REVIEW: The Mimic (2017)

mimic_posterHee-yeon (Yum Jung-ah) retreats to the country, with her husband Min-ho (Park Hyuk-kwon) and daughter Jun-hee, in order to better care for his dementia-afflicted mother (Huh Jin). In the surrounding forests Hee-yeon finds a frightened young girl (Shin Rin-a) and, in taking her home, opens her family up to a terrifying supernatural menace that lives in a nearby cavern.

The Mimic, from South Korean director Huh Jung, marks a return to the classic North Asian horror style of horror popularised by the likes of Ring, Ju-On: The Grudge and Dark Water. There is a distinct difference between Asian and American horror cinema. The latter tends to present monsters and terrors that are there to be challenged and defeated. The former tends to present almost wholly inexplicable forces of nature that cannot be fully understood, let alone defeated. The goal for most classical Asian horror cinema is not to win but merely to survive.

In that regard, The Mimic touches all of the bases one would expect it to and creates a horror film highly reminiscent of a lot of other films. It has its own story, for sure – one based largely on the Korean folk tale Sun and Moon – but in terms of tone, aesthetic and character it feels overly familiar. This is the film’s greatest drawback. It may feature some nice imagery and solid scares from time to time, but more often than not it simply reminds the viewer of other, somewhat better horror films. Viewers with less exposure to Korean and Japanese horror cinema will likely enjoy the film more than genre veterans.

Yum Jung-ah is excellent as the tormented and brittle Hee-yeon. Early into the film we discover than she and Min-ho used to have a son, who vanished in a shopping centre when left with Min-ho’s elderly mother. Their marriage has clearly never quite recovered, and Hee-yeon carries an enormous amount of guilt around with her. It dominates everything she says and does, and motivates almost entirely how she behaves when confronted with the supernatural creature that lives beneath Mt Jang.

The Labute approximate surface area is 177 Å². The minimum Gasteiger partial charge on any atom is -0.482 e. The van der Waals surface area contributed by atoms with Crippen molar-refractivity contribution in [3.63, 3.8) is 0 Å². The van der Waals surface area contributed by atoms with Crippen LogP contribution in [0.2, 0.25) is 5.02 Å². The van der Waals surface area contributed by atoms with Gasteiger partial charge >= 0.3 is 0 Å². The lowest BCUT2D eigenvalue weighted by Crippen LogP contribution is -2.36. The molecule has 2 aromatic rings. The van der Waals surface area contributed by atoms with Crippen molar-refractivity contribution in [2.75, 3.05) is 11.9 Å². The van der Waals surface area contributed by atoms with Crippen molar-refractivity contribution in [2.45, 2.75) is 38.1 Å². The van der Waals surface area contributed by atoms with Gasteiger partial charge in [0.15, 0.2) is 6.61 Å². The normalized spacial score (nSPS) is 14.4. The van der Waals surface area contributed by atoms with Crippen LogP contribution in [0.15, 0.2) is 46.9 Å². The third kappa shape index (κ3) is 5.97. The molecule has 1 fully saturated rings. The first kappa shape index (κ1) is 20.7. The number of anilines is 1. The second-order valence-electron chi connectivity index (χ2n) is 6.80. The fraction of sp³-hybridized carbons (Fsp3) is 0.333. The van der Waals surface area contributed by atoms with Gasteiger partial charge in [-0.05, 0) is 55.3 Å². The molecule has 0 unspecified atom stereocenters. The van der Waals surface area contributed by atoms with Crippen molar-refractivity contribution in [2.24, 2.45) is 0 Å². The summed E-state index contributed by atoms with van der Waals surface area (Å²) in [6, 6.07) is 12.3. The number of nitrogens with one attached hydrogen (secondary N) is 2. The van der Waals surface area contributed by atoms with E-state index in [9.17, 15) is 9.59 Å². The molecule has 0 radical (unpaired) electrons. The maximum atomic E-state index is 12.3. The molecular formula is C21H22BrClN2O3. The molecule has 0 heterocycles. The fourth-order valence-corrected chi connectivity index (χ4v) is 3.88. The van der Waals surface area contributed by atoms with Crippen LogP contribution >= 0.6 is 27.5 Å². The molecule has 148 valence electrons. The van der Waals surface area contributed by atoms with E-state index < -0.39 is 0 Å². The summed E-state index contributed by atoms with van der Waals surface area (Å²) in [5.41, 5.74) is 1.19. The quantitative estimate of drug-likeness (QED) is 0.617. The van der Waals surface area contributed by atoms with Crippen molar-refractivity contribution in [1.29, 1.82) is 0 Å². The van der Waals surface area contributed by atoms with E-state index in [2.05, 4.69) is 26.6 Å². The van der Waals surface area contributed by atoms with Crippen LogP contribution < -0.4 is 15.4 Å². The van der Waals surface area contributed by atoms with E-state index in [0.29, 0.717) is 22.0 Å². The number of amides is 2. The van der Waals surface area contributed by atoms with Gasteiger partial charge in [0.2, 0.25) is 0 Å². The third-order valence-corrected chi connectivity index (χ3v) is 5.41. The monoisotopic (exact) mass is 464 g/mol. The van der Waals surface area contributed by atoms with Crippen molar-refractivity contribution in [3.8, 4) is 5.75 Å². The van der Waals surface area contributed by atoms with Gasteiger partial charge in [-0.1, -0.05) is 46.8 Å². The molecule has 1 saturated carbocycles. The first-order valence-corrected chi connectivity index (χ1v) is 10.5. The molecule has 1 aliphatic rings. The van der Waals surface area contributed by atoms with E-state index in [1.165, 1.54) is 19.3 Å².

The creature itself comes across as a little muddled. It can change its appearance, and also mimic the voices of people it hears (hence the title). There is also some business with mirrors that never quite feels as if it matches up to the rest of the premise. The same goes broadly for the film itself. There is a sense that character arcs are opened but never quite closed, and one or two characters seem to disappear with a proper explanation or resolution. The key shock moments and frightening images are present, and indeed are very effective, but to a large extent the film makes you work for them.

The Mimic is an enjoyable enough supernatural thriller, but for every moment that it perfects there is another than feels rote and uninvolved. If you are new to Korean horror cinema it is a worthy enough film to check out. If you are a genre completist, you don’t need a review to tell you to go and see it. Anybody in the middle can probably find better things to watch elsewhere.

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